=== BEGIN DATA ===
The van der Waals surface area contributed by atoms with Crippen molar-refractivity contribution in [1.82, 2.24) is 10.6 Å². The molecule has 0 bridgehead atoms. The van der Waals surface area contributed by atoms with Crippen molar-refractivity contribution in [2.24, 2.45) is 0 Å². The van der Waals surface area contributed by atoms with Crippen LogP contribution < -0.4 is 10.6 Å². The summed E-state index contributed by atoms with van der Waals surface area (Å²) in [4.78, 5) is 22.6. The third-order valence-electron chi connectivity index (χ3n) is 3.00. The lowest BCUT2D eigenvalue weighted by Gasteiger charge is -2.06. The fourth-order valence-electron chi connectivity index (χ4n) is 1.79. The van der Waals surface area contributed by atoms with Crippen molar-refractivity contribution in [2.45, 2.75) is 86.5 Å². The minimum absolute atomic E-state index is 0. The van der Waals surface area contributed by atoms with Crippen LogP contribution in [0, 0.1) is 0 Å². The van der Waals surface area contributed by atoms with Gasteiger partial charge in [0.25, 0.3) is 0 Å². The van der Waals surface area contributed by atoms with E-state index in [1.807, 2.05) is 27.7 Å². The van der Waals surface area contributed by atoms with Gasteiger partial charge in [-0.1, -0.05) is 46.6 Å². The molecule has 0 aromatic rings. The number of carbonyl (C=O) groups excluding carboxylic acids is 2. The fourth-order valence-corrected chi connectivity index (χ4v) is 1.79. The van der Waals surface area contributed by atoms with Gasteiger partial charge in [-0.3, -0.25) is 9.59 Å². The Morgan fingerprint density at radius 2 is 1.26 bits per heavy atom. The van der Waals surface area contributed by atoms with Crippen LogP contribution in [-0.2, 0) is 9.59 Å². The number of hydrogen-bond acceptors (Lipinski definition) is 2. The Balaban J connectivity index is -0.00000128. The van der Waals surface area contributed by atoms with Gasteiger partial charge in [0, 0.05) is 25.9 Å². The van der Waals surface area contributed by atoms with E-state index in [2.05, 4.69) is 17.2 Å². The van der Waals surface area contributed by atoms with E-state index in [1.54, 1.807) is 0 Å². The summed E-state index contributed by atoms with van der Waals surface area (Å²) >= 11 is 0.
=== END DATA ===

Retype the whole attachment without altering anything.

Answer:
The van der Waals surface area contributed by atoms with Crippen molar-refractivity contribution in [1.82, 2.24) is 10.6 Å². The molecule has 0 bridgehead atoms. The van der Waals surface area contributed by atoms with Crippen molar-refractivity contribution in [2.24, 2.45) is 0 Å². The van der Waals surface area contributed by atoms with Crippen LogP contribution < -0.4 is 10.6 Å². The summed E-state index contributed by atoms with van der Waals surface area (Å²) in [4.78, 5) is 22.6. The third-order valence-electron chi connectivity index (χ3n) is 3.00. The lowest BCUT2D eigenvalue weighted by Gasteiger charge is -2.06. The fourth-order valence-electron chi connectivity index (χ4n) is 1.79. The van der Waals surface area contributed by atoms with Crippen molar-refractivity contribution in [2.45, 2.75) is 86.5 Å². The minimum absolute atomic E-state index is 0. The van der Waals surface area contributed by atoms with Crippen LogP contribution in [0, 0.1) is 0 Å². The van der Waals surface area contributed by atoms with Gasteiger partial charge in [0.25, 0.3) is 0 Å². The van der Waals surface area contributed by atoms with E-state index in [1.807, 2.05) is 27.7 Å². The van der Waals surface area contributed by atoms with Gasteiger partial charge in [-0.1, -0.05) is 46.6 Å². The molecule has 0 aromatic rings. The number of carbonyl (C=O) groups excluding carboxylic acids is 2. The fourth-order valence-corrected chi connectivity index (χ4v) is 1.79. The van der Waals surface area contributed by atoms with Gasteiger partial charge in [-0.3, -0.25) is 9.59 Å². The Morgan fingerprint density at radius 2 is 1.26 bits per heavy atom. The van der Waals surface area contributed by atoms with Crippen LogP contribution in [-0.2, 0) is 9.59 Å². The number of hydrogen-bond acceptors (Lipinski definition) is 2. The Balaban J connectivity index is -0.00000128. The van der Waals surface area contributed by atoms with Gasteiger partial charge in [0, 0.05) is 25.9 Å². The van der Waals surface area contributed by atoms with E-state index in [2.05, 4.69) is 17.2 Å². The van der Waals surface area contributed by atoms with E-state index in [1.54, 1.807) is 0 Å². The summed E-state index contributed by atoms with van der Waals surface area (Å²) >= 11 is 0.